New features at Highlands start to pay dividends |

New features at Highlands start to pay dividends

Scott Condon
The new Deep Temerity chairlift and the terrain it accesses have been a hit at Aspen Highlands. (Joel Stonington/The Aspen Times)

It’s amazing what a new chairlift and the addition of some of the steepest ski terrain in the country can do for business.The number of skiers and riders at Aspen Highlands is surging this winter, thanks in large part to the addition of the Deep Temerity chairlift and the additional terrain it accesses, according to Aspen Skiing Co. officials.”Highlands is running well ahead of last year,” said Skico Chief Operating Officer Mike Kaplan.The Deep Temerity chairlift doubled the length of some of the double black diamond Steeplechase trails and added 1,000 vertical feet to the acclaimed Highland Bowl. It also provides quicker access to the bowl and other expert terrain.The buzz over the chairlift and terrain has placed Highlands in its best light in decades, perhaps since the legendary Stein Eriksen wowed crowds in the mid-1970s with aerial ski tricks like jumping the decks of the mountain restaurants.Highlands’ success is apparent in two ways, Kaplan said. First, overall skier and rider visits have increased. Also, the area is accounting for a larger piece of the Skico’s pie.The Skico announced last month that its business was up about 5 percent overall at Aspen Mountain, Highlands, Snowmass and Buttermilk. “All four mountains are up. Highlands is up the most,” Kaplan said.Highlands’ share of the Skico’s total visits – a measure of lift tickets sold plus pass use – used to be only about 7 percent in the 1990s and around 10 percent in recent seasons. Last year Highlands manager Ron Chauner and his staff helped boost it to 11 percent. Through January, Highlands’ share is more than 13 percent, Kaplan said.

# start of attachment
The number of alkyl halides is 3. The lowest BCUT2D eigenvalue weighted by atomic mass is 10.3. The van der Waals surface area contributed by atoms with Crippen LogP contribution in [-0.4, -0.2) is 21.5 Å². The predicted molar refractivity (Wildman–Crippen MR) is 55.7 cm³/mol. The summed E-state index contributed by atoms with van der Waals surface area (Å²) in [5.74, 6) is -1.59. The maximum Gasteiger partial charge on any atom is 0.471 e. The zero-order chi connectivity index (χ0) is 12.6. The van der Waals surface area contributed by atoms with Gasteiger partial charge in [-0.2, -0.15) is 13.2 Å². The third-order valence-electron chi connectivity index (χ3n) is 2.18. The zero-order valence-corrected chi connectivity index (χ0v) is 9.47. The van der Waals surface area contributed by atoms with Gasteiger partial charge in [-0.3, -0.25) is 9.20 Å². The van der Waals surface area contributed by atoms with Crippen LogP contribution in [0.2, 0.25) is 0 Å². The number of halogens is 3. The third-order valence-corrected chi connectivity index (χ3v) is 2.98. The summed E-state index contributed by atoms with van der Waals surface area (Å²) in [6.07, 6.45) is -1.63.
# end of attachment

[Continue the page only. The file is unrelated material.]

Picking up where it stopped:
Chauner said the seeds of Highlands’ rejuvenation were planted back in the mid-1990s. The Skico took over operations of Highlands, in a partnership with developer Gerald Hines, in 1993. It added two high-speed detachable quad chairlifts the following season, replacing chairs that people joked belonged in a ski antique museum. Terrain expansions and restaurant upgrades have accompanied the lift improvements.”All of those things add to [the success] as time goes by,” Chauner said.But Highlands made its biggest splash by opening Highland Bowl a few seasons ago and adding the Deep Temerity chairlift this winter. “Media interest in the Deep Temerity project has been phenomenal,” Chauner said.It’s a safe bet that Highlands will be a darling of ski industry media coverage for next season.Highlands’ increase in business has come somewhat at the expense of Aspen Mountain. Some longtime aficionados of Ajax say that more people at Highlands, especially on powder days, has meant fewer on Aspen Mountain. Kaplan concurred.One patroller said during a gondola ride last month that the running joke among employees on Ajax is that “the best improvement on Aspen Mountain this year is a new lift at Highlands.”Highlands still isn’t close to its glory days. Since the Skico took over operations there, the best season was 2004-05, with 167,390 skier visits.That’s about half the record numbers the ski area pulled in during the heyday of founder and former operator Whipple Van Ness Jones. Highlands had 320,790 skier visits in 1975-76 and almost 300,000 the season before.Returning to those levels will be difficult, regardless of the popularity of the new terrain and the Deep Temerity chairlift, Skico officials concede. But Chauner is confident he can build on the recent success.”Highlands could easily do a couple hundred thousand per year and still be comfortable,” he said.Scott Condon’s e-mail address is